Immunoneurology: A Serum Protein Afferent Limb to the CNS

  • Gerald P. Kozlowski
  • Gajanan Nilaver
  • Berislav V. Zlokovič
Part of the Advances in Experimental Medicine and Biology book series (AEMB, volume 274)


The burgeoning field of neuroimmunology currently emphasizes a brain-immune link represented by hormones, neurotransmitters, neuropeptides, cytokines (1) and other substances of the CNS which are shared in common with the immune system and can act either directly or indirectly on components of the immune system or their target tissues. This concept essentially depicts the CNS as having an efferent outflow of active principles to a variety of peripheral structures. Another concept of potential importance in the maintenance of a homeostatic brain-immune interaction is that of immunoneurology, whereby principles derived from peripheral sources feed back onto the CNS. In this sense, immune cells, their products and other related substances can be transported from their source via the blood stream to the CNS wherein they may access the internal milieu and can, therefore, be considered afferent to the CNS. This review describes studies on transport of immunogammaglobulins (IgG) and albumins into the CNS of rat, rabbit and guinea pig using several techniques: immunocytochemistry (ICC), colchicine administration, active immunization, induced experimental allergic encephalomyelitis (EAE), radioisotope labeling, enzyme-linked immunosorbent assay (ELISA), rocket Immunoelectrophoresis and an in situ vascular brain perfusion method. Results from these studies reveal that serum albumin and globulin can enter the brain via several routes including that of active neuronal uptake by nerve endings, and subsequent transport to their cell bodies of origin via retrograde transport. These compounds may also enter the brain at circumventricular regions wherein functional leaks occur. Finally, there appears to be a saturable transport mechanism for IgG that is used to traverse the blood-brain barrier (BBB) and gain direct entry into the CNS.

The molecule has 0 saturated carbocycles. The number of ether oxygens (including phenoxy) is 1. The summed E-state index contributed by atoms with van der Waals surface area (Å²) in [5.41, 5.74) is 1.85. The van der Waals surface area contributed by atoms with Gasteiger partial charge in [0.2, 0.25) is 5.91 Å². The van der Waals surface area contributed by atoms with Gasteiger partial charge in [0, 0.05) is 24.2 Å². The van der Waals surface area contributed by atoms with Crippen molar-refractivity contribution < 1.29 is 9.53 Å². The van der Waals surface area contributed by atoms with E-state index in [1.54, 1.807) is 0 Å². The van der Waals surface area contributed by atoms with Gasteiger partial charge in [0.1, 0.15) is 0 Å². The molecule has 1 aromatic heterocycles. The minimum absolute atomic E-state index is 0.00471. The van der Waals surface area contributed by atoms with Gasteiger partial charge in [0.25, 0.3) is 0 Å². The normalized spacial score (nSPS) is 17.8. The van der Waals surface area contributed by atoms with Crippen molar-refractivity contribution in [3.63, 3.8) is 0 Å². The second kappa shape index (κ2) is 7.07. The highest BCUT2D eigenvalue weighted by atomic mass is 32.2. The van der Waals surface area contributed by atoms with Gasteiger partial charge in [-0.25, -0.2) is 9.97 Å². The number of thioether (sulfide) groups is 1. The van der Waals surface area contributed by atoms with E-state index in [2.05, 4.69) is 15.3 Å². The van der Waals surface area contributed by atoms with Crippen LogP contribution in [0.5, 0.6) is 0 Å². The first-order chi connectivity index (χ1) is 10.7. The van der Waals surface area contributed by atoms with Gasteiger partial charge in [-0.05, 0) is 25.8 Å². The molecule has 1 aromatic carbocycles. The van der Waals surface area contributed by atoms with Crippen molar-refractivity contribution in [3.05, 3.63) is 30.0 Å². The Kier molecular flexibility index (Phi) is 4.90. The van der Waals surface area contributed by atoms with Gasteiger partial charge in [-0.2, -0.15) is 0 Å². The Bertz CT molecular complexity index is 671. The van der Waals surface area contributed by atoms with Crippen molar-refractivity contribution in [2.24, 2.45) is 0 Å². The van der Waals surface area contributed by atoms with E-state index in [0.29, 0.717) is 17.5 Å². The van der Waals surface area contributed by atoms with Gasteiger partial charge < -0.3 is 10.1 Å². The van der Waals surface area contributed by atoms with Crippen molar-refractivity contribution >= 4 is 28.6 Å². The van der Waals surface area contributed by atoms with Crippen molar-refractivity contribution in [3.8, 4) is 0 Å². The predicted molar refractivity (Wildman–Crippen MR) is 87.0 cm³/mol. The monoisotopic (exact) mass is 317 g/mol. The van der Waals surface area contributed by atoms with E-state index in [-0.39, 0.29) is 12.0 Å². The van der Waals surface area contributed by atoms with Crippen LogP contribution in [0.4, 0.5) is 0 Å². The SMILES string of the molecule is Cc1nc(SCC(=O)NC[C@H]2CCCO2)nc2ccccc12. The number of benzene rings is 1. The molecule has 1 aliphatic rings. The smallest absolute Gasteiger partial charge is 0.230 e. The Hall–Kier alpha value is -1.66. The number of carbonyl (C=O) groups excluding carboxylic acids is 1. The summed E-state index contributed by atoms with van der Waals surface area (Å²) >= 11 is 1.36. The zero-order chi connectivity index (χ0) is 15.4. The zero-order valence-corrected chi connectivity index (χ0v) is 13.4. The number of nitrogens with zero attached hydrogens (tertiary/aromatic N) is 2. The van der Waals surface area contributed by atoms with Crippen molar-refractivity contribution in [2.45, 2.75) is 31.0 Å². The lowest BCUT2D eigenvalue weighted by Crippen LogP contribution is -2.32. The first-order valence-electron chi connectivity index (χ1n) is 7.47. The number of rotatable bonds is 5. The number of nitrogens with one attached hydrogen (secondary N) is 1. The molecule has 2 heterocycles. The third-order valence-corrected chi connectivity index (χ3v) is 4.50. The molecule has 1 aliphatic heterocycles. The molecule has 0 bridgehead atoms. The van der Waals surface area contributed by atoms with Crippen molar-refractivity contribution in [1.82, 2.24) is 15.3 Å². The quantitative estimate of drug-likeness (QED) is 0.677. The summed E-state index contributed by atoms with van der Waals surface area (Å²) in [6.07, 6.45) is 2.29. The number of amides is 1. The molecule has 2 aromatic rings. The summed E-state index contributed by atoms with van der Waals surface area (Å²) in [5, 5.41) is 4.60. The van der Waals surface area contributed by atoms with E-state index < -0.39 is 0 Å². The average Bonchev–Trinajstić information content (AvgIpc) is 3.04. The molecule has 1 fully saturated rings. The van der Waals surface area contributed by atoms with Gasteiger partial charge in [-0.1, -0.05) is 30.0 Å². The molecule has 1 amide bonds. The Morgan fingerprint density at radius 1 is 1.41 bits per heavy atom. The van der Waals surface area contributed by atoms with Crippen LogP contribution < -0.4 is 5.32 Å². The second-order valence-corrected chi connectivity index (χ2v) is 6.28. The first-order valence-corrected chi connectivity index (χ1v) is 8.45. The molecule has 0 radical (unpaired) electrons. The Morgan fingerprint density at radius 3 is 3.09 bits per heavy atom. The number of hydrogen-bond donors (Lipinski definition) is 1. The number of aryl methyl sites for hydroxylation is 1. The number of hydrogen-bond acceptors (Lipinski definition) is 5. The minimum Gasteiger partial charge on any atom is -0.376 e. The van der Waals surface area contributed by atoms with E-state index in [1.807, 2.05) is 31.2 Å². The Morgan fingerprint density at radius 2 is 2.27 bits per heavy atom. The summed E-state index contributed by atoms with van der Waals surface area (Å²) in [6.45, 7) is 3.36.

Multiple Sclerosis Purkinje Cell Myelin Basic Protein Measle Virus Experimental Allergic Encephalitis 
These keywords were added by machine and not by the authors. This process is experimental and the keywords may be updated as the learning algorithm improves.


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Copyright information

© Plenum Press, New York 1990

Authors and Affiliations

  • Gerald P. Kozlowski
    • 1
  • Gajanan Nilaver
    • 1
  • Berislav V. Zlokovič
    • 1
  1. 1.Department of PhysiologyUniversity of Texas Southwestern Medical CenterDallasUSA

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